‘EU competition appeals typically involve applications by private businesses to annul decisions made by the European Commission. Moreover, these appeals are first assigned at random to a chamber, with a judge then designated as the rapporteur who will be most closely involved with the case. Using hand-collected original data on the background characteristics of EU judges and on competition judgments by the General Court between 1989 to 2015, we find that the legal origins of judges bear a statistically significant correlation with case outcomes and that the rapporteur plays a crucial role in the decision-making process. In particular, if a rapporteur comes from a country whose administrative law has a strong French influence, the decision is more likely to favor the Commission than if he is from any other EU country. These results are robust to alternative political ideology variables, including left-right politics and a preference for European integration.’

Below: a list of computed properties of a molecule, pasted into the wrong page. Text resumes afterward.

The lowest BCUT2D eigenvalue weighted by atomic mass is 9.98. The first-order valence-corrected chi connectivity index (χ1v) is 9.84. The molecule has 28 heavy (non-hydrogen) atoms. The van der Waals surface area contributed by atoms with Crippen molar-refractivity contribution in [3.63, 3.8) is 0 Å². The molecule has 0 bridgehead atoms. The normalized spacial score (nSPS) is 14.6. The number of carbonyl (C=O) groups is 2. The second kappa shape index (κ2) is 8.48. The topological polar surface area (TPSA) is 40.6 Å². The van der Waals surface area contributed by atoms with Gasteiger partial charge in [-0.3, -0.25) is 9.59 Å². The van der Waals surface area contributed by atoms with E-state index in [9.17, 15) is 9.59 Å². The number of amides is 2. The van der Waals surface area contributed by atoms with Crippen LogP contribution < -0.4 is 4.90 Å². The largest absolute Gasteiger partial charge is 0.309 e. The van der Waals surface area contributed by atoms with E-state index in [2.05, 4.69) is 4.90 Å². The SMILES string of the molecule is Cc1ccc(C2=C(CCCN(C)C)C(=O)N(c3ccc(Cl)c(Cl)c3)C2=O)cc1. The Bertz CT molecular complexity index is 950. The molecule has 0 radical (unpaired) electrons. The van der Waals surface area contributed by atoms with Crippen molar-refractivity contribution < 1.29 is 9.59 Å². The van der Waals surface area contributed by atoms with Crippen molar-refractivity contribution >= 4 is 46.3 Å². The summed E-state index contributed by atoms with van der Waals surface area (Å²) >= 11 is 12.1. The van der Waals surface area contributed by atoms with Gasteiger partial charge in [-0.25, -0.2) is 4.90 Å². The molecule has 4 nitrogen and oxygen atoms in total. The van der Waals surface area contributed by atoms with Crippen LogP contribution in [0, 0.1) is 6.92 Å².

Date: 19th January 2017, 6.00-7.00pm
Location: Edmond J. Safra Lecture Theatre, Strand Campus, King’s College London, Strand, London WC2R 2LS
Charge: Free, registration required
More information can be found here.